Where Students Live
Thanks for "House Impossible" [March 9] and for publishing L. Diana Carlisle's letter to the editor [Feedback: "Bad for Burlington," March 30]. Airbnbs are not the only commercial properties that are causing the deterioration of neighborhood homes. Our limited housing supply is used by the University of Vermont for its corporate financial benefit to house 42 percent of its full-time undergraduate students in off-campus rental units. There are around 4,429.
Investor corporations have bought up beautiful older housing for rentals near the shopping and entertainment core of our city, a very desirable urban location for professionals to walk and bike to work and play. Most of the rental units are leased in the fall for occupancy the following June. Any graduate student, young nonstudent worker or family is locked out of this housing in the current student rental area. When homes suitable for couples similar to those in your article are for sale, the investors are able to outbid other home buyers and pay with cash. UVM creates the housing demand. Real estate agents and investors benefit financially. Homeowners and nonstudent renters living in the neighborhood become unofficial, unpaid monitors for landlords of their renters' behavior.
Neighbors make relationships over time. The short-term student renters rarely develop relationships with their nonstudent neighbors. Committed Burlington residents deserve better from UVM.
Worth Waiting for Local
[Re "Myti Ambitions: A Burlington Entrepreneur Plans to Launch an Amazon Rival With a Buy-Local Mission," March 30]: Buy local? Heck yes! I will sign up with Myti the day it opens to the public. As small business owners, we urge our customers to buy from us whenever they can, and, no, we cannot compete with Amazon prices.
I get it. Amazon's prices are unbeatable. How could we possibly compete with its mega-bulk purchasing power? And for some folks, price has to be the main decision when making many purchases.
However, if you can afford to spend a few extra dollars, why wouldn't you spend those dollars in your community? Why wouldn't you help pay a local salary? Why wouldn't you want all of your money to stay here, nearby, so that our people and our small businesses can stay alive? Do you really need to have the product tomorrow?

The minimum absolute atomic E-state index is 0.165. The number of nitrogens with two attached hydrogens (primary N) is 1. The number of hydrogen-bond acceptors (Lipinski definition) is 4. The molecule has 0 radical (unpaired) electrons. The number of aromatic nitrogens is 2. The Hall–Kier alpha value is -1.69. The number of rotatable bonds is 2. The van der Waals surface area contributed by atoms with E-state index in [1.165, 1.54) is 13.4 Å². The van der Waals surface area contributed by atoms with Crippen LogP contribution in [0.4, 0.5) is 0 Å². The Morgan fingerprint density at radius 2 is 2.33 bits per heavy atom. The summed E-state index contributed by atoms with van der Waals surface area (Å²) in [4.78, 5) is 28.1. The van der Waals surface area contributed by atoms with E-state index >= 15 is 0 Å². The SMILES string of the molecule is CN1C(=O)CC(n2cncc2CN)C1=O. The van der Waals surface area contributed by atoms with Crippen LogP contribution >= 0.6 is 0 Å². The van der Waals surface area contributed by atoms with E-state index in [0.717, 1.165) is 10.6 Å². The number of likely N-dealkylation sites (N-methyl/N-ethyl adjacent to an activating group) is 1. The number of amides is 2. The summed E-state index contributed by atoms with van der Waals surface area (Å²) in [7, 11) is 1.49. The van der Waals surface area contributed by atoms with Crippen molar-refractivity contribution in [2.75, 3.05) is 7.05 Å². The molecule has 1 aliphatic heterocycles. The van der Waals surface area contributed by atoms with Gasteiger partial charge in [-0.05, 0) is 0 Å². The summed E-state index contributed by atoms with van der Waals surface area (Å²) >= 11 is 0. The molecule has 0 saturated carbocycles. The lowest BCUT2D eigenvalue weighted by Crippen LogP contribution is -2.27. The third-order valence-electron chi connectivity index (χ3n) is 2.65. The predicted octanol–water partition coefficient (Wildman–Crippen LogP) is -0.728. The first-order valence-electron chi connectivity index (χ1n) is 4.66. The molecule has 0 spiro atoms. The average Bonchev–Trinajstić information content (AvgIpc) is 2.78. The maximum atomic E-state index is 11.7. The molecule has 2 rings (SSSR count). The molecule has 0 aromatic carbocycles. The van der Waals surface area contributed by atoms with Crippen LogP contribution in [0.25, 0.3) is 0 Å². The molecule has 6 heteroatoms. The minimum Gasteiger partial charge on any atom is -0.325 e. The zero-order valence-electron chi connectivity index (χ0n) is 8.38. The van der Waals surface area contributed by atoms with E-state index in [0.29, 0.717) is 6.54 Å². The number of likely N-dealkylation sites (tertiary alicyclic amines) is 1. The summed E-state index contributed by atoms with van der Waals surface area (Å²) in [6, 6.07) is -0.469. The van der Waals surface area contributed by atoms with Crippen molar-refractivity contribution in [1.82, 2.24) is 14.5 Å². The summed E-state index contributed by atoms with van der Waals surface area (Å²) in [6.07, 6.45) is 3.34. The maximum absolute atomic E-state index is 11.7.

And what about that packaging? You buy three things from Amazon, and each comes in its own roomy cardboard box. Sure, you recycle, but not having the packaging to put into the recycling bin is a far greener decision.
We quit Amazon several years ago. We buy locally whenever we can, sometimes in person and often online, and we sometimes have to wait a few days for our purchase. And we usually survive the wait.
It costs more, and it is worth every penny.
Susan McMillan and Kit Roberts
[Re "Hard Time," March 23]: I have worked in prisons as a health care professional and have every reason to believe that our correctional facilities should provide safety to both the public and the inmates, as well as provide rehabilitation.
I am grateful that these inmates have been able to live through the pandemic long enough to complain about the restrictions that saved their lives.
Do Your Part
After reading "The Bear Necessities" by Rob Gurwitt in the March 23 issue of Seven Days, I felt compelled to reply and add to the comment by Stephen Gorman that people need to see climate change as not just that but also as climate overshoot — that we have overshot the planetary boundaries and that consumer capitalism is the hammer that is smashing the planet.
It's not just climate overshoot that we are facing, it is economic overshoot that is the core problem. A system based on more, better, faster — and go into debt to keep up — profits over service to the community. Meanwhile, the damage to the environment continues, and so many people are kept in indentured service to the system as they go deeper into debt.
Then there is Ed Koren's comment lamenting that people still travel far afield, flying to take vacations in distant parts of the world, and that even small things "[add] to the messy stew."
It is sad how individuals do not see their part in this, maybe thinking, I'm only one person among almost 8 billion now. It all adds up, and fast. A longtime friend of mine, a self-taught economist, came up with a bumper sticker decades ago that read:
EARN LESS MONEY
BUY TIME FOR MOTHER EARTH
SHORTCHANGE THE INDUSTRIAL SYSTEM
We can't wait for governments to fix this. For those who can and are not on the edge, get out of debt and spend less.
In World War II, Americans embraced rationing; for the climate crisis — nothing?
Think Twice About Chickens